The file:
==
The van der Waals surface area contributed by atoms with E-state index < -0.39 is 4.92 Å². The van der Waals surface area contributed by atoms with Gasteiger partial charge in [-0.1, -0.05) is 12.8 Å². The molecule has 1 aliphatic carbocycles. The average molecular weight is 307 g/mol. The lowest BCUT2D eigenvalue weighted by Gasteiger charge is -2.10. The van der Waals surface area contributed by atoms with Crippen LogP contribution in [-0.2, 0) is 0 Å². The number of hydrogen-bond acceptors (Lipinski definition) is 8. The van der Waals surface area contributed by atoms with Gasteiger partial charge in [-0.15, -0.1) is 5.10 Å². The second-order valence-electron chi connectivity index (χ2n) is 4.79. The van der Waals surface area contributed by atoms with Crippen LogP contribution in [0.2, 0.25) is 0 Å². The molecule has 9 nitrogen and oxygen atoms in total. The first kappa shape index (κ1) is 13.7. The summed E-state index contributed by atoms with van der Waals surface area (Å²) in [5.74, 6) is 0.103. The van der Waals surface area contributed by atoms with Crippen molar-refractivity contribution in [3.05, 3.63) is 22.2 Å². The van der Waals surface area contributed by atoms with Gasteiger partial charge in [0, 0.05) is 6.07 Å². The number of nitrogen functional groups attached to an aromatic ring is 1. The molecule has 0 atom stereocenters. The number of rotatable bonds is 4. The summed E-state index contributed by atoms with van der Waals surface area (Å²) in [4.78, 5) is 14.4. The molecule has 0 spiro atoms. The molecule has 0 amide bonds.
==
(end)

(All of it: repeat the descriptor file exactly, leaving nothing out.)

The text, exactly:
The van der Waals surface area contributed by atoms with E-state index < -0.39 is 4.92 Å². The van der Waals surface area contributed by atoms with Gasteiger partial charge in [-0.1, -0.05) is 12.8 Å². The molecule has 1 aliphatic carbocycles. The average molecular weight is 307 g/mol. The lowest BCUT2D eigenvalue weighted by Gasteiger charge is -2.10. The van der Waals surface area contributed by atoms with Crippen LogP contribution in [-0.2, 0) is 0 Å². The number of hydrogen-bond acceptors (Lipinski definition) is 8. The van der Waals surface area contributed by atoms with Gasteiger partial charge in [-0.15, -0.1) is 5.10 Å². The second-order valence-electron chi connectivity index (χ2n) is 4.79. The van der Waals surface area contributed by atoms with Crippen LogP contribution in [0.2, 0.25) is 0 Å². The molecule has 9 nitrogen and oxygen atoms in total. The first kappa shape index (κ1) is 13.7. The summed E-state index contributed by atoms with van der Waals surface area (Å²) in [5.74, 6) is 0.103. The van der Waals surface area contributed by atoms with Crippen molar-refractivity contribution in [3.05, 3.63) is 22.2 Å². The van der Waals surface area contributed by atoms with Gasteiger partial charge in [0, 0.05) is 6.07 Å². The number of nitrogen functional groups attached to an aromatic ring is 1. The molecule has 0 atom stereocenters. The number of rotatable bonds is 4. The summed E-state index contributed by atoms with van der Waals surface area (Å²) in [4.78, 5) is 14.4. The molecule has 0 spiro atoms. The molecule has 0 amide bonds.